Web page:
Following in his grandfather’s footsteps as a third generation antiques dealer, David Patterson trades from the historic town of Lurgan in County Amargh. With an eye that’s drawn to pieces with originality, texture and form, he has a particular interest in Irish country furniture.
What is the unique appeal of antiques?
To me, it’s the prospect of having a tangible piece of living history in your home. When we start to understand the story behind an antique – why it was made in such a way, how it was originally used and where it was found – it all breathes life into an otherwise inanimate object. We become a part of their story and get to share our lives with pieces that will ultimately outlive us time and time again. Quite humbling when you think of it.
What areas/items are currently selling well?
I’ve been selling country furniture and wares steadily for several years now. Although it’s the old story, ‘quality tells and quality sells’. Anything that’s highly original and the ‘best’ of its kind will sell. From pine to mahogany, rough earthenware to fine porcelain the same rule applies.
Which are the ones to watch/future sellers?
Brown furniture has been a sleepy market for some time now. Good quality Georgian period pieces are very buyable at present as are longcase clocks. Both are due a major comeback.
What antiques do you have at home/collect and why?
I have a number of pieces in my home that are constantly being sold and traded. It makes for an interesting dynamic although a few things are steadfast.
My collection of spongeware pottery is darted around the house including; plates, bowls, a teapot and mugs. It resonates so deeply with me because when you hold a piece of spongeware you’re handling something that really has survived against the odds. They were the seconds from potteries decorated in haste and sold to the poorer classes during the 19th and early 20th century. Often they exhibit imperfections such as chips or firing flaws although these generally don’t put a collector off. They would have seen regular, even daily, use in the home and reflect a time when this was perhaps the only pottery a family could afford.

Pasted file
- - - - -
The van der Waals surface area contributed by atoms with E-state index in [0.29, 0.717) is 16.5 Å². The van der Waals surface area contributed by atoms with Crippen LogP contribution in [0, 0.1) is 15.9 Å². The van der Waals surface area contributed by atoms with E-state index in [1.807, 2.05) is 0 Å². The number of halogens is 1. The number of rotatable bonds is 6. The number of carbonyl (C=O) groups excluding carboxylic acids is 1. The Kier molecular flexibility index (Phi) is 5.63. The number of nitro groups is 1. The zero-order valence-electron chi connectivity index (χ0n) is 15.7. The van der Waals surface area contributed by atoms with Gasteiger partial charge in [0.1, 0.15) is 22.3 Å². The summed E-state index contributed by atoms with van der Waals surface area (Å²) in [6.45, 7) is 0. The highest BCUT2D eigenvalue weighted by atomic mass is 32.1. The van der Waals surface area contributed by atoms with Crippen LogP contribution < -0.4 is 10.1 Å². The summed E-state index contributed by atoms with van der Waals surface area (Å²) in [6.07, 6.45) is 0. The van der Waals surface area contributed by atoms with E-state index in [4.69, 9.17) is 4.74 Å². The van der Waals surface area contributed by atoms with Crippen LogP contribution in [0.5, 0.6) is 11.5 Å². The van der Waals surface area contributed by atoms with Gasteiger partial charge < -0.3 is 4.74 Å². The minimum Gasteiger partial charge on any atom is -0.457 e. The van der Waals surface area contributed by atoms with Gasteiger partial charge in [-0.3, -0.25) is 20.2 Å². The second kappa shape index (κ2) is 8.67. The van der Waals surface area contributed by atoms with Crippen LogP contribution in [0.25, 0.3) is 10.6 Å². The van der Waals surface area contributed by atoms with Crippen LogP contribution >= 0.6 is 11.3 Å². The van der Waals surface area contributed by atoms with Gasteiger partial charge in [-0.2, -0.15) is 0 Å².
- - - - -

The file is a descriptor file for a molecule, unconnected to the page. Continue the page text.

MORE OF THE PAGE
I also have a very primitive four-legged ‘creepie’ stool that was found on my great Grandfather’s farm. Remarkably, it has stayed in the family ever since and was saved by my Grandfather when the farm was sold up in 1970. It was put into a loft where it sat until a few years ago when I found it thickly covered in dust and dirt. It’s a large and rare example of its kind and featured in a display I hosted on Irish vernacular seating in the Armagh County Museum. I could have sold it time and time again to collectors, dealers and even a museum but some things you just can’t put a price on.
What do you think will be the antiques of the future?
Probably design led mid-century furniture and furnishings will enjoy even greater popularity in thirty years. Although there’s no reason why 19th, 18th and 17th century pieces should be any less appreciated then.
How is the industry changing and are you optimistic for its future?
I suppose the biggest change has been online trading which has forced the high street antique shop to diversify. It’s no bad thing and has opened up a global market that was otherwise extremely difficult to tap into. Am I optimistic? Yes! Antiques are not finite, in fact day and daily pieces are becoming antique. And in a world where we are more aware than ever of our carbon footprint people are waking up to see just how environmentally friendly antiques are.
Is new technology good for the trade and buyers/collectors?
Most definitely! I was able to sell an Irish linen press while sitting in a hospital waiting room and respond to an inquiry from Australia whilst walking the dog all within the last week! Buyers can browse and inquire at any time from any time zone with such comfort and ease. All the more increasing the chance of a prospective sale. The digital antique shop really is ‘open all hours’.
Tell us some trade secrets – what key questions should buyers ask?
Always ask for a detailed receipt of your purchases. This is so important and yet is so often an afterthought. Not only is this helpful for your own records, for the likes of insurance, it also gives a reassurance and offers the buyer protection should they be sold something fake, married or ‘not as described’. A reputable dealer will never shy from giving a receipt.